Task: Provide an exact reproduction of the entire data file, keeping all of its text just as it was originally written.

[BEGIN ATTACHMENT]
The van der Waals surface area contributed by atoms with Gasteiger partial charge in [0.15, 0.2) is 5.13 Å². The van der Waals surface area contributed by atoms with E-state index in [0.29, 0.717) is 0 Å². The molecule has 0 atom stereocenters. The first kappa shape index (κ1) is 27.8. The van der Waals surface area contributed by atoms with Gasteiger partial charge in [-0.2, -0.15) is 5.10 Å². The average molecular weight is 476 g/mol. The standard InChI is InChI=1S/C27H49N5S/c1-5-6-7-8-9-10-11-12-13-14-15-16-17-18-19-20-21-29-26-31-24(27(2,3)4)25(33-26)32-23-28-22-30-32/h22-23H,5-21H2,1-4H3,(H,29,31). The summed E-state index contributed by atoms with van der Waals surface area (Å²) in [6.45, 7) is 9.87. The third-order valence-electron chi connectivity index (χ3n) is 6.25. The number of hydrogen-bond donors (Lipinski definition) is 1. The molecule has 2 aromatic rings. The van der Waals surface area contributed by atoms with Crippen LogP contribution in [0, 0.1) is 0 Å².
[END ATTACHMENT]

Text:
The van der Waals surface area contributed by atoms with Gasteiger partial charge in [0.15, 0.2) is 5.13 Å². The van der Waals surface area contributed by atoms with E-state index in [0.29, 0.717) is 0 Å². The molecule has 0 atom stereocenters. The first kappa shape index (κ1) is 27.8. The van der Waals surface area contributed by atoms with Gasteiger partial charge in [-0.2, -0.15) is 5.10 Å². The average molecular weight is 476 g/mol. The standard InChI is InChI=1S/C27H49N5S/c1-5-6-7-8-9-10-11-12-13-14-15-16-17-18-19-20-21-29-26-31-24(27(2,3)4)25(33-26)32-23-28-22-30-32/h22-23H,5-21H2,1-4H3,(H,29,31). The summed E-state index contributed by atoms with van der Waals surface area (Å²) in [6.45, 7) is 9.87. The third-order valence-electron chi connectivity index (χ3n) is 6.25. The number of hydrogen-bond donors (Lipinski definition) is 1. The molecule has 2 aromatic rings. The van der Waals surface area contributed by atoms with Crippen LogP contribution in [0, 0.1) is 0 Å².